A record. Six directors will be in the running for the palme d’or at the 76th edition of the Cannes Film Festival, which takes place from May 16 to 27 on the Croisette. Among this list, which gives pride of place to great filmmakers, some of whom have already won a prize, are the Frenchwomen Catherine Breillat and Justine Triet, the Franco-Senegalese Ramata-Toulaye Sy, the Tunisian Kaouther Ben Hania, the Austrian Jessica Hausner and Italian Alice Rohrwacher.

Ten years after her last film Abuse of Weakness, Catherine Breillat will return to the Croisette with the story of a mother whose life changes following an affair with her stepson: Last Summer. A regular at Cannes, Justine Triet is back in competition after Sibyl in 2019. Her fourth feature film tells the story of a woman accused of the murder of her husband, with the German Sandra Hüller in the title role. She conquered the Croisette in 2016 with Toni Erdmann.

The young filmmaker Ramata-Toulaye Sy will present her first film, Banel and Adama, the story of a mistreated love in a village in Senegal. Tunisian Kaouther Ben Hania, whose previous feature was presented in the Un certain regard section in 2017, deals with a complex subject. Film on the edge of the documentary, The girls of Olfa tells the fight of a mother, whose life has been turned upside down by the Islamic radicalization of her daughters.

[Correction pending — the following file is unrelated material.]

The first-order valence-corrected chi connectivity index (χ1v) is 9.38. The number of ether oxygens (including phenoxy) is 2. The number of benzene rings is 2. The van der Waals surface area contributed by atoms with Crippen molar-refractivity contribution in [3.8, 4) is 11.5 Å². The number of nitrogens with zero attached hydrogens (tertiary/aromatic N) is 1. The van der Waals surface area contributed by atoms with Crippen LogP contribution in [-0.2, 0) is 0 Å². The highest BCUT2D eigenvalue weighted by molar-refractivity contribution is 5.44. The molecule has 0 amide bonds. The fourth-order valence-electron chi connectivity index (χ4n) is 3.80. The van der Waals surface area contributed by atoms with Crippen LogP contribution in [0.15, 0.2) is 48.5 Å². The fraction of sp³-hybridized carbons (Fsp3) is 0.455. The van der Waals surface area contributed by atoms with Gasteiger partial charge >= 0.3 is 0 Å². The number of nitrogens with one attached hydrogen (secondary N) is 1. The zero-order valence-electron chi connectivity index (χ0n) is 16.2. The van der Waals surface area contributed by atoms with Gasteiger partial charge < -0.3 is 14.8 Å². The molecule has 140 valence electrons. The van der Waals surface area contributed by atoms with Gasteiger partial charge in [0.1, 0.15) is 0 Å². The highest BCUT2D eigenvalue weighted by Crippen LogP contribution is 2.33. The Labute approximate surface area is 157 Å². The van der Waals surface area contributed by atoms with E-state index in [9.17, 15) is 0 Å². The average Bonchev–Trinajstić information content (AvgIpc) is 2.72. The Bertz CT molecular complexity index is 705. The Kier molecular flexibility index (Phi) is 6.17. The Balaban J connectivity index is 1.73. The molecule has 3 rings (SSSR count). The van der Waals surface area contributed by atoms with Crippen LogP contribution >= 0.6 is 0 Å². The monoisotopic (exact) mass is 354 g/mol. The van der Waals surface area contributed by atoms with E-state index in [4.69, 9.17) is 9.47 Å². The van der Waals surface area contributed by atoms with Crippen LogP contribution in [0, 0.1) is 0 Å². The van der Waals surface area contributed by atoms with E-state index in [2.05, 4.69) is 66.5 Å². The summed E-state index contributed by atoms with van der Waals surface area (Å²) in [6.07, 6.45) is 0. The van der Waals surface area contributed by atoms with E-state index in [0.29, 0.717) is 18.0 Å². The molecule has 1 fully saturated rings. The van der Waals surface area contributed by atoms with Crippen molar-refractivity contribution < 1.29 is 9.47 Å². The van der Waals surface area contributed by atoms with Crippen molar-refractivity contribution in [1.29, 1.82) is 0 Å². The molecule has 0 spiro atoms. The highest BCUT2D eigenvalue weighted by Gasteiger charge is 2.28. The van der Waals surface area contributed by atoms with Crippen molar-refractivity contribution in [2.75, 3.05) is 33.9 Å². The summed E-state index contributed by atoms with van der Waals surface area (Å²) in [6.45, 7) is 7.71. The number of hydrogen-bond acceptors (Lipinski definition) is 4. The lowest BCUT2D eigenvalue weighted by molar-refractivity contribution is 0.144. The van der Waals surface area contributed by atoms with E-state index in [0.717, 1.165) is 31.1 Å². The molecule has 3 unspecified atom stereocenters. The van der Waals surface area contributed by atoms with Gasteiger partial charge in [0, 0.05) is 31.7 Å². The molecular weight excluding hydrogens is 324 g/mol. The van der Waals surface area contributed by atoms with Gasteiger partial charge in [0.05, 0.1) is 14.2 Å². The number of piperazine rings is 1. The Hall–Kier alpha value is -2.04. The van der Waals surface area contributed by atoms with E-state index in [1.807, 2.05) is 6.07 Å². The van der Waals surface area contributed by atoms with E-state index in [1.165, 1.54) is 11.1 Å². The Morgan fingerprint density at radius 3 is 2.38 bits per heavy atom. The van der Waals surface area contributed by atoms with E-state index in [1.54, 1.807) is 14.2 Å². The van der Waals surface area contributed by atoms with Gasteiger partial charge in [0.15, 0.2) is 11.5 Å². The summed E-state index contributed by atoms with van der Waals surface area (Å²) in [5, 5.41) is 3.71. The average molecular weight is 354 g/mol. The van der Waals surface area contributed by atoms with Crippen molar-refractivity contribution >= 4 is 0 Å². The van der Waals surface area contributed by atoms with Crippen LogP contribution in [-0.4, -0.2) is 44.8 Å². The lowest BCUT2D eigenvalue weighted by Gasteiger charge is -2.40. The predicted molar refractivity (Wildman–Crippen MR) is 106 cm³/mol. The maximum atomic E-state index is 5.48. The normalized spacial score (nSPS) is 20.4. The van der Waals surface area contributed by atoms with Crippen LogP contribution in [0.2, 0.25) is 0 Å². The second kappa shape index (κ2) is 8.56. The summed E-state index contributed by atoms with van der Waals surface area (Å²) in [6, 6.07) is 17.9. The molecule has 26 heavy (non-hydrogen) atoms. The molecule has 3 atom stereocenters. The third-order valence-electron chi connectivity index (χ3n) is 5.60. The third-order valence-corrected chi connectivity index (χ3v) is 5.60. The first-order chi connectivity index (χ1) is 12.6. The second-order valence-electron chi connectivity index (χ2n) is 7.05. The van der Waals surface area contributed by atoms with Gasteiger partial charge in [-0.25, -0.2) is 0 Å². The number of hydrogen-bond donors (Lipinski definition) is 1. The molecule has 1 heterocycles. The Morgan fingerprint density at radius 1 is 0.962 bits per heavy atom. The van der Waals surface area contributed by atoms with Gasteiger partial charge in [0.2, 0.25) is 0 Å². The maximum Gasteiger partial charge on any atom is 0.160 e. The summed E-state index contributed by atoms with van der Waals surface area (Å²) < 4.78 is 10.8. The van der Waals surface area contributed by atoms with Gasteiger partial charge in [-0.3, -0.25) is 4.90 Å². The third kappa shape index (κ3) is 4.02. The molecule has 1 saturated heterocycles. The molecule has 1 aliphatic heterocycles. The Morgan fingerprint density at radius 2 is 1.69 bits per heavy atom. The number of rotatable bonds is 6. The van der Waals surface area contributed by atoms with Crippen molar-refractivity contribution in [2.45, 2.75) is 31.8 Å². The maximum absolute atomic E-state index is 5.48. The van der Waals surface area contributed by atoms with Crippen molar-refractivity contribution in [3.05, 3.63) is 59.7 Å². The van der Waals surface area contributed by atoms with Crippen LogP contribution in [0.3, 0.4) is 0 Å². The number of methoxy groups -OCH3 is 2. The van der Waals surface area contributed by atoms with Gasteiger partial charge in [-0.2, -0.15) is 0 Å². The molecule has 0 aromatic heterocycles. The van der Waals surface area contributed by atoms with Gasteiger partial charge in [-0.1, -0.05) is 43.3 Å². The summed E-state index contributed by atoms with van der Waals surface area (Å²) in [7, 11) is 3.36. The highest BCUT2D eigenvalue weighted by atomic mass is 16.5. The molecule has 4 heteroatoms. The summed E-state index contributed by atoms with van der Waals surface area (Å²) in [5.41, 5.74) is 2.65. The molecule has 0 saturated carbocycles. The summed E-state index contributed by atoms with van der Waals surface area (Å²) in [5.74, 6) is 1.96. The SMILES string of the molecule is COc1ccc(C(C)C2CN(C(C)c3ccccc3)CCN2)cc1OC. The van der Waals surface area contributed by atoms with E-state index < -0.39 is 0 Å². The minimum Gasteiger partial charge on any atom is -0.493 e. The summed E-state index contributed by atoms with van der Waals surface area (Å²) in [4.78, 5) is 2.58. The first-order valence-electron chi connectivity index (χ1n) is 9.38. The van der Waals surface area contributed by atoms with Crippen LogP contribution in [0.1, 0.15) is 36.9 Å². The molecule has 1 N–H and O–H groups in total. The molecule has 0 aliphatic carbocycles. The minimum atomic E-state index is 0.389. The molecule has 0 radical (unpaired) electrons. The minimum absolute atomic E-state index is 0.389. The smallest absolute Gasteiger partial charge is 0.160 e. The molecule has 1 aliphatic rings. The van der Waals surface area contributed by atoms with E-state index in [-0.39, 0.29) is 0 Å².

Among the other filmmakers in the running, the Austrian Jessica Hausner and the Italian Alice Rohrwacher were members of the Cannes jury, respectively in 2021 and 2019. The first directs this year Club Zero – a teacher, in an elite school, dangerously influences his students -, the second produces La Chimère – a hunter of Etruscan remains finds himself struggling with a past love.

These directors will therefore be in competition against veterans of the 7th art, including the British Ken Loach and the American Wes Anderson. Note that the film that will open the festival, Jeanne du Barry (out of competition), is directed by the French Maïwenn. In the history of the festival, only two directors have won the supreme distinction: the Frenchwoman Julia Ducournau in 2021 for Titane and the New Zealander Jane Campion in 1993 for The Piano Lesson.